Neil Hughes purposed to be an explorer at age 7, started early, still does it. He could be the star of a long run reality TV Show titled "King Of The Road" using the famous Roger Miller hit song of that title from the 1960's, and his views about dealing with and surviving in spite of unsupportive, unintelligent government and present social organization and conventions in the UK, the USA, Australia, and elsewhere could be solicited and published, his lifestyle and behavior widely (and proudly) imitated.

This may all seem far-fetched (see the Academy Award Winner movie titled Network [1976] to see how big media could set this up....no joke!), but the fact is Neil Hughes has probably learned more about the realities of survival and the likely challenges and problems upcoming which must be survived successfully than most people.

People won't get the truth about big issues they face from the government, big religion, or the conventional commercial mass media, nor will big establishment educational systems either provide answers nor seek them.

Neil Hughes knows what others need to know, and is clearly independent enough to share what he knows, able to survive being despised for his independent and necessarily implicitly critical views.

It's an interesting show, and less spectacular careers and worlds of the children/ adults who traveled different, more predictable and conventional paths than Bruce Balden and Neil Hughes are worth noting and following.

The Up Series (1963 - 2012) is a happy accident, the truth provided by the commercial mass media in ways almost never experienced.

BTW, see the excellent interview with director/ producer Michael Apted (1941 UK - ) done by USA Movie Critic of fame Roger Ebert in the "Special Features" section of "49 Up [2005)." Ebert praises the show to the skies.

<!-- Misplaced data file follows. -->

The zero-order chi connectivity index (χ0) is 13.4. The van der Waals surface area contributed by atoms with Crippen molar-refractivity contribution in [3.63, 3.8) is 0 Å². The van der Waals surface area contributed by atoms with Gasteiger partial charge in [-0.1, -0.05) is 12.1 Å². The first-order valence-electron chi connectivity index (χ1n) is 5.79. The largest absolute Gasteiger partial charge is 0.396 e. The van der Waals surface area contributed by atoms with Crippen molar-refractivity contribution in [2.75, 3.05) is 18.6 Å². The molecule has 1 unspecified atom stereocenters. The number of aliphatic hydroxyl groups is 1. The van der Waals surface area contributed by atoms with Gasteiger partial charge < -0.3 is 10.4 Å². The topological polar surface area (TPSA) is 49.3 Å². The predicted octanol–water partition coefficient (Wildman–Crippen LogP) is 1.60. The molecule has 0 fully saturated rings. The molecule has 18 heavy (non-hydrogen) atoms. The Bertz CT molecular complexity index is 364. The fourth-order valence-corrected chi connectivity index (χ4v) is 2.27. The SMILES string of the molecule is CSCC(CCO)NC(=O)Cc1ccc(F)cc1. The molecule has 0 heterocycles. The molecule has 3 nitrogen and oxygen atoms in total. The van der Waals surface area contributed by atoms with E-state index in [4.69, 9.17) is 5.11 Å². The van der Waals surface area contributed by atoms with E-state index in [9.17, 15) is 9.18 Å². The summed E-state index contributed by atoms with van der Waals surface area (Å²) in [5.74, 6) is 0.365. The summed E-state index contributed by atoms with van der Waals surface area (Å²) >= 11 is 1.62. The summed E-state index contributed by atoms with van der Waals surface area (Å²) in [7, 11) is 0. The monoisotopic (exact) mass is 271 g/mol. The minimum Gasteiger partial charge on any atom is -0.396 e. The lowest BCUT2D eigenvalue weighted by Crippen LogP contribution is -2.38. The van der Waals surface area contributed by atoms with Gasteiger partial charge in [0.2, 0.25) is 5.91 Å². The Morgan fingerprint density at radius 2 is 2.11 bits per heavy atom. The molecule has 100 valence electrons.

-----------------

Written by Tex Allen, SAG-AFTRA movie actor, Columbia PA USA

Email Tex Allen at TexAllen@Rocketmail.Com

See Tes Allen Movie Credits, Biography, and 2012 photos at WWW.IMDb.Me/TexAllen. See other Tex Allen written movie reviews....almost 100 titles.... at: "http://imdb.com/user/ur15279309/comments" (paste this address into your URL Browser)

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11 out of 11 people found the following review useful:

Fascinating, poignant, frightening

7/10
Author: scrabbler from Connecticut, USA
2 February 2013

56 Up - hard to believe. I've watched 3 or 4 of these over my 53 years, and each one becomes harder for me to watch as I get older. I was suddenly a little scared when the titles for this one started; I almost walked out of the theater. What has become of this group of kids that director Apted has been following since he was 22 years old? What new tragedies had befallen them? Whatever became of the homeless guy? Would any of them finally blow up at Apted on-camera?

Probably the most unnerving thing for me was that the film would just be unbearably poignant. It seems almost god-like to be able to see how a group of 14 people's lives have progressed over a 49-year period. (Yet, as one of the men complains, viewers can't possibly know these people, even though many in Britain presume to (since this was shown on TV there, many British people have watched all 8 films).

Fortunately, however, the film isn't overly sentimental or maudlin. Still, the film is very touching and can't help but make you think about your own life and trials, what advantages you may or may not have had compared to these people, and how you would have fared given their circumstances.